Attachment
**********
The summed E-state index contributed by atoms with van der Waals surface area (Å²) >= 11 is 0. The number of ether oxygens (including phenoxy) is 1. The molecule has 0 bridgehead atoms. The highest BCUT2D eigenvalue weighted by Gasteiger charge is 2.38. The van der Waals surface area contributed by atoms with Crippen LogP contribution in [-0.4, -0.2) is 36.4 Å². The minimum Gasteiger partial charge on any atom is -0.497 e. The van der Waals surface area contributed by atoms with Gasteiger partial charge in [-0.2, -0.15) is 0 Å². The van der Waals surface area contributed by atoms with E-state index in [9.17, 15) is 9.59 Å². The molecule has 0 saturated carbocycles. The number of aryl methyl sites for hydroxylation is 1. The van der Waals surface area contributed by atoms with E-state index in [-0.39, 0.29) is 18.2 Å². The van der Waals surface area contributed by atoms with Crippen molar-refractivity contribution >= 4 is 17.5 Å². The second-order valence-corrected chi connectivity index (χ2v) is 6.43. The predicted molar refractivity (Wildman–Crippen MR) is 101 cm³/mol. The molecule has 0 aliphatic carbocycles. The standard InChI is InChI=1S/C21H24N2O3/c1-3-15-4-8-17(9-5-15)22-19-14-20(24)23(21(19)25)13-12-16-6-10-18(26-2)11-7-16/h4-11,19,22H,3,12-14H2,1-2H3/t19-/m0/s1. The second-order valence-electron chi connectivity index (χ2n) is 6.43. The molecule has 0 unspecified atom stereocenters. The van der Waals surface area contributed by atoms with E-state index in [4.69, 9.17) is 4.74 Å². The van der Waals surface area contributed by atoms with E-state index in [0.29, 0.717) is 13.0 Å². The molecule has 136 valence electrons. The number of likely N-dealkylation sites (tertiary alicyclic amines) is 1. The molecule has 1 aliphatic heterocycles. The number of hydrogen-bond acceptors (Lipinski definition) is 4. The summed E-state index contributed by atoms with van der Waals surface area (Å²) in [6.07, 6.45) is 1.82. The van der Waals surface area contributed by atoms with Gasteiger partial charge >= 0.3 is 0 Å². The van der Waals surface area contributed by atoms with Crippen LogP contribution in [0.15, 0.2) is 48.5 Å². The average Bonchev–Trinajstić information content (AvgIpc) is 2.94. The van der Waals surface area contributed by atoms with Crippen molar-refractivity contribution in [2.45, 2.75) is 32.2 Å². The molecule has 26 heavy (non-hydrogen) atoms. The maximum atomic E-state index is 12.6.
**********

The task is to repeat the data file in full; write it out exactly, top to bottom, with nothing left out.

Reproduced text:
The summed E-state index contributed by atoms with van der Waals surface area (Å²) >= 11 is 0. The number of ether oxygens (including phenoxy) is 1. The molecule has 0 bridgehead atoms. The highest BCUT2D eigenvalue weighted by Gasteiger charge is 2.38. The van der Waals surface area contributed by atoms with Crippen LogP contribution in [-0.4, -0.2) is 36.4 Å². The minimum Gasteiger partial charge on any atom is -0.497 e. The van der Waals surface area contributed by atoms with Gasteiger partial charge in [-0.2, -0.15) is 0 Å². The van der Waals surface area contributed by atoms with E-state index in [9.17, 15) is 9.59 Å². The molecule has 0 saturated carbocycles. The number of aryl methyl sites for hydroxylation is 1. The van der Waals surface area contributed by atoms with E-state index in [-0.39, 0.29) is 18.2 Å². The van der Waals surface area contributed by atoms with Crippen molar-refractivity contribution >= 4 is 17.5 Å². The second-order valence-corrected chi connectivity index (χ2v) is 6.43. The predicted molar refractivity (Wildman–Crippen MR) is 101 cm³/mol. The molecule has 0 aliphatic carbocycles. The standard InChI is InChI=1S/C21H24N2O3/c1-3-15-4-8-17(9-5-15)22-19-14-20(24)23(21(19)25)13-12-16-6-10-18(26-2)11-7-16/h4-11,19,22H,3,12-14H2,1-2H3/t19-/m0/s1. The second-order valence-electron chi connectivity index (χ2n) is 6.43. The molecule has 0 unspecified atom stereocenters. The van der Waals surface area contributed by atoms with E-state index in [4.69, 9.17) is 4.74 Å². The van der Waals surface area contributed by atoms with E-state index in [0.29, 0.717) is 13.0 Å². The molecule has 136 valence electrons. The number of likely N-dealkylation sites (tertiary alicyclic amines) is 1. The molecule has 1 aliphatic heterocycles. The number of hydrogen-bond acceptors (Lipinski definition) is 4. The summed E-state index contributed by atoms with van der Waals surface area (Å²) in [6.07, 6.45) is 1.82. The van der Waals surface area contributed by atoms with Gasteiger partial charge >= 0.3 is 0 Å². The van der Waals surface area contributed by atoms with Crippen LogP contribution in [0.15, 0.2) is 48.5 Å². The average Bonchev–Trinajstić information content (AvgIpc) is 2.94. The van der Waals surface area contributed by atoms with Crippen molar-refractivity contribution in [2.45, 2.75) is 32.2 Å². The molecule has 26 heavy (non-hydrogen) atoms. The maximum atomic E-state index is 12.6.